The Underground Spirit | The Martyrmade Podcast with Darryl Cooper (Part 3)

Check out The Martyrmade Podcast Episode Page & Show Notes

Key Takeaways

  • Reading Nietzsche you might believe you are reading the prose of a warrior poet, but he was not like that in real life, and neither was Dostoevsky
  • “The meat of his philosophy was all about the centrality of the will, about the emerging man of the future having the courage and the strength to shake off the pull of the crowd and create his values”Darryl Cooper
  • The key to understanding Dostoevsky’s development is the difference between his pre-exilic and post-exilic work
    • The stories Dostoevsky wrote before his exile symbolize the suffering of the weak, submissive, subordinate protagonist
    • Post-exile, Dostoevsky is a lot more truthful about the emotional process behind their motifs, and possibly his own anguish
  • Dostoevsky was not the man of action; he was not the Übermensch portrayed in the work of Nietzsche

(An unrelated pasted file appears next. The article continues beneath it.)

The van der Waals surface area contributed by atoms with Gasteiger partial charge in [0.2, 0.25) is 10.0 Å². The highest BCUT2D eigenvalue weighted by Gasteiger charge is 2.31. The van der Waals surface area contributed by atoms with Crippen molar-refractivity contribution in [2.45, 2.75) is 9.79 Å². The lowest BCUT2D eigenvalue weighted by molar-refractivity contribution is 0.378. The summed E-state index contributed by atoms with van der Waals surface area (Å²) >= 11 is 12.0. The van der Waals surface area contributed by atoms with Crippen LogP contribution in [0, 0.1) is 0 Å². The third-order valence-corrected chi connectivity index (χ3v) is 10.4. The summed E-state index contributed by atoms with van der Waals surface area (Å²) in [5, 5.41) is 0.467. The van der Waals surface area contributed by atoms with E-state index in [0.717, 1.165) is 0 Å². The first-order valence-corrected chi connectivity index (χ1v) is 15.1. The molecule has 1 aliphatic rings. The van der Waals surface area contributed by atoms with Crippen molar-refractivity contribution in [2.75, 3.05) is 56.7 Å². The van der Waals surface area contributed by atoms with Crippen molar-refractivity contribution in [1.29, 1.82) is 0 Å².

• Dostoevsky, like Nietzsche, fell into the classic narcissist trap
    • All the effort of gaining the attention of the object
    • When they get something, they immediately stop caring

Intro

  • Darryl Cooper (T: @martyrmade and IG: @martyrmade) is the creator and the host of The Martyrmade Podcast, and the co-host of The Unraveling podcast with Jocko Willink.
  • This is part 3 of the Underground Spirit episode. Darryl Cooper talks about the difference between Dostoevsky’s pre-exilic and post-exilic writing, the narcissistic tendencies of both Dostoevsky and Nietzsche, their inability to change their ways, and fight for what they want
  • Host- Darryl Cooper (@martyrmade)

Inability to Create Your Own Values

  • Like Dostoevsky, Nietzsche labored under great family pressure and the memory of his father